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Business News/ Technology / News/  Data protection board, relevant rules likely in a month
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Data protection board, relevant rules likely in a month

The first set of necessary rules under the Act will be issued within 30 days, said minister Rajeev Chandrasekhar

Rajeev Chandrasekhar, minister of electronics and information technology. (Reuters)Premium
Rajeev Chandrasekhar, minister of electronics and information technology. (Reuters)

New Delhi: The government will set up the data protection board (DPB), the appellate authority for grievance redressal under the Digital Personal Data Protection Act, within the next 30 days, Rajeev Chandrasekhar, minister of state for electronics and information technology said on Wednesday. The first set of ‘necessary rules’ under the Act will also be issued within the same time frame.

“The DPB will be notified in the next 30 days and all the relevant rules will also be notified in the next 30 days. The time between 11 August when the Act was notified and when the DPB is constituted, should not be considered a safe harbour or immunity period for companies. If there’s a data breach during this time, the DPB will take it up once it is operational," the minister clarified.

Speaking at the consultation for timeframes needed by the industry to transition to the DPDPA, the minister said that there are likely to be three categories of data fiduciaries that will be given a graded timeline for transition for compliance to the provisions in the Act.

The first category comprising government entities at the Centre or state, panchayats or MSMEs that do not have the digital readiness for storing or processing data, are likely to get the most time for transition, followed by smaller private entities and start-ups. However, big tech or companies like Google, Meta, Apple and others that would already be complying with global data protection or privacy laws such as the GDPR, would be expected to comply at the earliest.

“They would have to make a strong case why they need more time for transition. Companies that were aligned with GDPR should not take time, but wherever there are requirements that go beyond GDPR, so to speak, they should specify the time needed for transition. Non-digital companies will be given longer time period. Where there is a need for architectural enhancement (reference to right to erasure or verifiable parental consent for processing data of children) and more time is needed, we will look into it," the minister said.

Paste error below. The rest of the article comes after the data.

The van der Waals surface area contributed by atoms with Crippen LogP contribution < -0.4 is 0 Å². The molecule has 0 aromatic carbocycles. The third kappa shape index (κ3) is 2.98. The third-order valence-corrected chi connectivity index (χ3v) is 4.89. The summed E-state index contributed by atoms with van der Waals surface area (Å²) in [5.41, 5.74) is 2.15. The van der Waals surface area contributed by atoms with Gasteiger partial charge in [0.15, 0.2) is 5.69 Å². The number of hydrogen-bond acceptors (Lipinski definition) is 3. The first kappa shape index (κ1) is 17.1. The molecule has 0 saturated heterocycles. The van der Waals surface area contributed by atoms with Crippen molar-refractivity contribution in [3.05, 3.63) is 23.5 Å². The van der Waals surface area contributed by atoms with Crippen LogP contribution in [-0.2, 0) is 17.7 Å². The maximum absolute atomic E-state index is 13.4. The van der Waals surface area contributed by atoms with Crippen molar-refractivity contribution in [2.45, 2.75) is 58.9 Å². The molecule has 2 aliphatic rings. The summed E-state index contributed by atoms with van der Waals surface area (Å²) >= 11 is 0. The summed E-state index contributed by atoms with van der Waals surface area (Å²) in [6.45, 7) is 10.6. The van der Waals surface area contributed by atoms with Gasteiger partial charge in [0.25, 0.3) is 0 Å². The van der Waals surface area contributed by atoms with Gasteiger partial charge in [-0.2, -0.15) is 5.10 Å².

On whether the ministry would look at tiers of six months to a year, Chandrasekhar said that while the government wants to ensure that there would be zero disruption, it won’t give extended deadlines for compliance with the rules. “Age gating, parental consent requires an EKYC framework to be in place, so that till take longer transition period. Not more than 12 months (will be given)," he said.

During the consultation, which lasted for over an hour, the minister declined to give an exemption to financial or lending services providers that are regulated by the financial services regulator, stating that the Act provides for regulation by two bodies.

While the DPDPA has been in force since 11 August, the rules under the law are still to be issued. A senior official in the ministry had earlier said that most of the 25 rules that were needed to enable the Act, were drafted and ready. The law has made it mandatory for companies to collect user data through a consent-based mechanism but for some legitimate uses, the law provides for some relaxations. The law also prescribes penalties for data breaches of 250 crore, which can be raised to 500 crore.

The law provides several exemptions to the Centre and enables it to block any platform in the event of two instances of violations.

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Gulveen Aulakh
Gulveen Aulakh is Senior Assistant Editor at Mint, serving dual roles covering the disinvestment landscape out of New Delhi, and the telecom & IT sectors as part of the corporate bureau. She had been tracking several government ministries for the last ten years in her previous stint at The Economic Times. An IIM Calcutta alumnus, Gulveen is fluent in French, a keen learner of new languages and avid foodie.
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Published: 20 Sep 2023, 01:13 PM IST
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